Daniel Holdaway, Research Scientist II

Daniel Holdaway


NASA Goddard
Bldg 33, Room C112
Greenbelt, MD 20771

Phone: 301-614-6158


Dr. Holdaway is a scientist working in NASA Goddard's Global Modeling and Assimilation Office (GMAO). He works within the data assimilation group and participates on the development of data assimilation techniques. His interests are in the development of the tangent linear and adjoint versions of the GEOS-5 model physics, particularly the moisture physics.


Dr. Holdaway graduated from the University of Exeter in 2005, with a degree in Mathematics. Having gained an interest in the mathematical models used in the prediction of the atmosphere he decided to continue at Exeter and undertook an MSc in Computation Science and Modelling, graduating in October 2006 with Distinction (First Class Honors). He then undertook a PhD in Mathematics at Exeter, under the supervision of Prof. John Thuburn and Dr. Nigel Wood, graduating in May 2010. The Met Office sponsored project compared the use of the Lorenz and Charney-Phillips vertical staggering for coupling of large scale dynamics to the planetary boundary layer. His focus was on the ability of the two types of grids to capture the Rossby, inertia-gravity, acoustic and physics normal modes of the atmosphere.

After graduating from Exeter, Dr. Holdaway briefly worked as a post-doc in the Engineering Department of Exeter University, working on computational fluid dynamics of local wind flow using OpenFOAM with a view to optimal wind turbine placement. The work involved working closely with a local company that was looking to build and sell a highly portable wind powered generator.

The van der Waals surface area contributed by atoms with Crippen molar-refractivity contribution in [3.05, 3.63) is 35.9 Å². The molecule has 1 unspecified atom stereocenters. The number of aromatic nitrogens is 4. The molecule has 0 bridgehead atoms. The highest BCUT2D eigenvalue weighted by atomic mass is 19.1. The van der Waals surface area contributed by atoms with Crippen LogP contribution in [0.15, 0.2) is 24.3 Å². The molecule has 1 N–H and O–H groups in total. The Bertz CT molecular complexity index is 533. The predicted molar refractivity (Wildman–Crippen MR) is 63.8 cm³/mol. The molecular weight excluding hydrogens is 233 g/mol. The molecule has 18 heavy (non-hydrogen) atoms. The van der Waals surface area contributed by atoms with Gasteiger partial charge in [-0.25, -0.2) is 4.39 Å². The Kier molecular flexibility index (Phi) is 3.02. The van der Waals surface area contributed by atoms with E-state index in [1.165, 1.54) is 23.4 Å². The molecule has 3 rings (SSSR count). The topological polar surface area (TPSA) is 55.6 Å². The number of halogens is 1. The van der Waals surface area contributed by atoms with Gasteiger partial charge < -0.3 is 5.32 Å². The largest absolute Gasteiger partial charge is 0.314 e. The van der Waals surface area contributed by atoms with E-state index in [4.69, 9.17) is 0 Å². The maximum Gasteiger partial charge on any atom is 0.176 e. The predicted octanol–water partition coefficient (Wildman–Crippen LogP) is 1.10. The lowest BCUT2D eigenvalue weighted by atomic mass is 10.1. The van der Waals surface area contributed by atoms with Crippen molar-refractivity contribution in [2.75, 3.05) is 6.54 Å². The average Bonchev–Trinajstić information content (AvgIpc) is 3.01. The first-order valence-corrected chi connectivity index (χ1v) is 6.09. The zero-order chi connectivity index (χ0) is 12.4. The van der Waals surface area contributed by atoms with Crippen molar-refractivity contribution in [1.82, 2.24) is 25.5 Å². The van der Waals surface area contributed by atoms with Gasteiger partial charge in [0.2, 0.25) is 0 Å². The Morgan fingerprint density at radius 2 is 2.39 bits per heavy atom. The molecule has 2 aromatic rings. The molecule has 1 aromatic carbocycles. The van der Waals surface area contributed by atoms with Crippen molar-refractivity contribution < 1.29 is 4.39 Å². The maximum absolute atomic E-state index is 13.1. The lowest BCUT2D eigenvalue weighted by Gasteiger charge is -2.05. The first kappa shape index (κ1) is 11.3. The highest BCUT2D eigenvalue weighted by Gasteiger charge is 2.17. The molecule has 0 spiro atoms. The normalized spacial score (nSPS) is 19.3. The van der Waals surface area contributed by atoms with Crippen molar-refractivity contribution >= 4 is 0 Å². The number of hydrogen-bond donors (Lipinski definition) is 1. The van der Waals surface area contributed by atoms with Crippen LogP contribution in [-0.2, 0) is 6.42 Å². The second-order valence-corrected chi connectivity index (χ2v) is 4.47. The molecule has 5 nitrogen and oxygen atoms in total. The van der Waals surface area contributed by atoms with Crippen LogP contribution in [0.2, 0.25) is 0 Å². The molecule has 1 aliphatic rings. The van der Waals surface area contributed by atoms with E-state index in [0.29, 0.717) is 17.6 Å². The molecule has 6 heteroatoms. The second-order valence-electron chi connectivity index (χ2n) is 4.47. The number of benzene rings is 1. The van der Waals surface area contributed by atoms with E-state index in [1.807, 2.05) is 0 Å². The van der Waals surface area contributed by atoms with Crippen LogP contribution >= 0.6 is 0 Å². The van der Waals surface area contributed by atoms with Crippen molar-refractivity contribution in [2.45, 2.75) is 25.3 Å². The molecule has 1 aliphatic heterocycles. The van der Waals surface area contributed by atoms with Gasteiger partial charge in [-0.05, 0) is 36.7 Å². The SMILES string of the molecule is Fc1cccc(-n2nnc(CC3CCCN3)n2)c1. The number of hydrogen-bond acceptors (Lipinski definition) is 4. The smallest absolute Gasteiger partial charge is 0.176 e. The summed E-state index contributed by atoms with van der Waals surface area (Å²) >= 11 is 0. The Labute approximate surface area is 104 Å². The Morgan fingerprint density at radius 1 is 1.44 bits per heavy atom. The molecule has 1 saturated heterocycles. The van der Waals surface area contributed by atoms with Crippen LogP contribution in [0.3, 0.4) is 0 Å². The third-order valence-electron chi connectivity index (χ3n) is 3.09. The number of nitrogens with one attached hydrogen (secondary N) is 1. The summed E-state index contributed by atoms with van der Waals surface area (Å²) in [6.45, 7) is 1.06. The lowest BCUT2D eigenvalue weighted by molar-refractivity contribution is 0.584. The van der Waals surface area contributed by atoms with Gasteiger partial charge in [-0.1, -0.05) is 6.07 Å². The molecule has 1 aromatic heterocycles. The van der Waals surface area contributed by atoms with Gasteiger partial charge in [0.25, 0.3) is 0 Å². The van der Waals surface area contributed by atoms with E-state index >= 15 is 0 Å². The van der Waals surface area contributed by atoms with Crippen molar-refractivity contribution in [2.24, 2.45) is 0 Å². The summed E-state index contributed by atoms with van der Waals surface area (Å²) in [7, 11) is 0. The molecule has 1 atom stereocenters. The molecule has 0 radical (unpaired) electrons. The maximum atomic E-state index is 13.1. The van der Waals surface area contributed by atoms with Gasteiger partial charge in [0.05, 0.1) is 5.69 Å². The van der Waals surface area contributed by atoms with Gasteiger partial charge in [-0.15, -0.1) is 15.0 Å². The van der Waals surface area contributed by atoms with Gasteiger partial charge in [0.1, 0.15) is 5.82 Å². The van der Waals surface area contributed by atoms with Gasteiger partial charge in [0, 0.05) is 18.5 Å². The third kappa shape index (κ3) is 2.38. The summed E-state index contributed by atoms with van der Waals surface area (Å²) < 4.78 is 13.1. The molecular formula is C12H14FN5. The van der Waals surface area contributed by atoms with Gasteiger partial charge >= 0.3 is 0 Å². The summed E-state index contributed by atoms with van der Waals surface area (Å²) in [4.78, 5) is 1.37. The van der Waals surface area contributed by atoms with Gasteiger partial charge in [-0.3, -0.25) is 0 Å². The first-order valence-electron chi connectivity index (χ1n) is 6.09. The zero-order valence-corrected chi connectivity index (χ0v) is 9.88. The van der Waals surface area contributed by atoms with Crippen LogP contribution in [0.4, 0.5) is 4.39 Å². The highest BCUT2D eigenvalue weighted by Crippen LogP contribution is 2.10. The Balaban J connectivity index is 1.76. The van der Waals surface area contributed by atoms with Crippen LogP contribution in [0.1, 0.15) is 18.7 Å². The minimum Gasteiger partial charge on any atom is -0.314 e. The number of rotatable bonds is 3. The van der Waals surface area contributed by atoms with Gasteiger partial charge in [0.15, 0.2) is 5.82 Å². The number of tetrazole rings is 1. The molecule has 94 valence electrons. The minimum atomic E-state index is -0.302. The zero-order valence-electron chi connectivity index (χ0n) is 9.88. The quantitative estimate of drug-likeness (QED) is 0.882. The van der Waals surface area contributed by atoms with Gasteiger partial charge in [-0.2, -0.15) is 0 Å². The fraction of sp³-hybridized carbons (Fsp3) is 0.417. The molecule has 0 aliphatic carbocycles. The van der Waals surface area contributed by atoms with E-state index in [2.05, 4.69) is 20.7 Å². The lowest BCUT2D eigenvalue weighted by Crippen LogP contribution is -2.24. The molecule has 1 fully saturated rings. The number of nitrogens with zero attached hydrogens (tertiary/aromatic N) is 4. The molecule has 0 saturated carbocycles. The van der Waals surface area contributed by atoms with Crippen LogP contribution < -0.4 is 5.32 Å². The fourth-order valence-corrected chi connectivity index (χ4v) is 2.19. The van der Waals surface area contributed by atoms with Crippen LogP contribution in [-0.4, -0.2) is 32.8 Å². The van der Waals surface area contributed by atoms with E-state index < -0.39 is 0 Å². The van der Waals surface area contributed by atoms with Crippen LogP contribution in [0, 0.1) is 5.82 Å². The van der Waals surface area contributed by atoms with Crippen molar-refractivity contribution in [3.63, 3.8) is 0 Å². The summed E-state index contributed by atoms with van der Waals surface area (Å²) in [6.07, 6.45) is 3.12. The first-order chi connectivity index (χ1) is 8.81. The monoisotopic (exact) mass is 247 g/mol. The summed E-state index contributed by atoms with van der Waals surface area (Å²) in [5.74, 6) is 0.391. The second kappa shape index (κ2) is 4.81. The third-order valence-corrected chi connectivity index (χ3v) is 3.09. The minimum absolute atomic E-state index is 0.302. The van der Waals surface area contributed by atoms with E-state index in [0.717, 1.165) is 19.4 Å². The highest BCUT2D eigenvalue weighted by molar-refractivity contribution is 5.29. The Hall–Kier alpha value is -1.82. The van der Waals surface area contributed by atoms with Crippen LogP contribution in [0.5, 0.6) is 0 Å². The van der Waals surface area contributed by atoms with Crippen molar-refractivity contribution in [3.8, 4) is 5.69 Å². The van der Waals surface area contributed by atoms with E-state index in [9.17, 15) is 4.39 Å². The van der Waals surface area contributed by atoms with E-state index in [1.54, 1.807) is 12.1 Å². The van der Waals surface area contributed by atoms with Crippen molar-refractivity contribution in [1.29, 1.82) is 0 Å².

He moved to the USA in February 2011 to begin working for GESTAR. Under the supervision of Dr. Ron Errico and Dr. Ron Gelaro, he has made significant improvements to the tangent linear and adjoint models used for observation impacts and 4DVAR data assimilation. He has developed the convection, cloud model, radiation, boundary layer, chemistry and advection components of the linear model.

In addition, he is interested in using the adjoint for sensitivity studies, for example, using the adjoint to understand the sensitivity to dust in the formation of cyclones off the West Coast of Africa. He collaborates with the Navy Research Laboratory in Monterey, CA on adjoint techniques applied to tropical cyclones.